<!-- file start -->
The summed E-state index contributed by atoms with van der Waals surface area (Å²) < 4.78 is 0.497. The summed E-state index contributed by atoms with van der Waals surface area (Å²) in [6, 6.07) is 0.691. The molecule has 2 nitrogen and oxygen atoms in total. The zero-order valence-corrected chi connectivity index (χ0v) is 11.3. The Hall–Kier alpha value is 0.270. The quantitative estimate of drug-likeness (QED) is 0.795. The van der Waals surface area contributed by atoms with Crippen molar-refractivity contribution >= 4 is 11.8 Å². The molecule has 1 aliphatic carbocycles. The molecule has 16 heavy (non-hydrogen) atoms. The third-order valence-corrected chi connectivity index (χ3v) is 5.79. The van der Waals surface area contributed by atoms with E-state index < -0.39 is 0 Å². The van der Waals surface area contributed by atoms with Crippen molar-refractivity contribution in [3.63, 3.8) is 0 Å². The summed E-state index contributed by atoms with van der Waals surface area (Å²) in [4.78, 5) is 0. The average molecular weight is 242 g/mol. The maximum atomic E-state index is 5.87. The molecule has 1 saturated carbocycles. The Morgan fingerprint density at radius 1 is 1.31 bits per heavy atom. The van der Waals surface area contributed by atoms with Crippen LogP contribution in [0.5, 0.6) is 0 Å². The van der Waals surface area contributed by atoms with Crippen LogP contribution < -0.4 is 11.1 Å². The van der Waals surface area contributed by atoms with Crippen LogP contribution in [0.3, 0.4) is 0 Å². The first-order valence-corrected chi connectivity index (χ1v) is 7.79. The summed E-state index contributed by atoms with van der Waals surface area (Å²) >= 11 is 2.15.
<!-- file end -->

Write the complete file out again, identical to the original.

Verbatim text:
The summed E-state index contributed by atoms with van der Waals surface area (Å²) < 4.78 is 0.497. The summed E-state index contributed by atoms with van der Waals surface area (Å²) in [6, 6.07) is 0.691. The molecule has 2 nitrogen and oxygen atoms in total. The zero-order valence-corrected chi connectivity index (χ0v) is 11.3. The Hall–Kier alpha value is 0.270. The quantitative estimate of drug-likeness (QED) is 0.795. The van der Waals surface area contributed by atoms with Crippen molar-refractivity contribution >= 4 is 11.8 Å². The molecule has 1 aliphatic carbocycles. The molecule has 16 heavy (non-hydrogen) atoms. The third-order valence-corrected chi connectivity index (χ3v) is 5.79. The van der Waals surface area contributed by atoms with E-state index < -0.39 is 0 Å². The van der Waals surface area contributed by atoms with Crippen molar-refractivity contribution in [3.63, 3.8) is 0 Å². The summed E-state index contributed by atoms with van der Waals surface area (Å²) in [4.78, 5) is 0. The average molecular weight is 242 g/mol. The maximum atomic E-state index is 5.87. The molecule has 1 saturated carbocycles. The Morgan fingerprint density at radius 1 is 1.31 bits per heavy atom. The van der Waals surface area contributed by atoms with Crippen LogP contribution in [0.5, 0.6) is 0 Å². The van der Waals surface area contributed by atoms with Crippen LogP contribution < -0.4 is 11.1 Å². The van der Waals surface area contributed by atoms with Crippen LogP contribution in [0.3, 0.4) is 0 Å². The first-order valence-corrected chi connectivity index (χ1v) is 7.79. The summed E-state index contributed by atoms with van der Waals surface area (Å²) >= 11 is 2.15.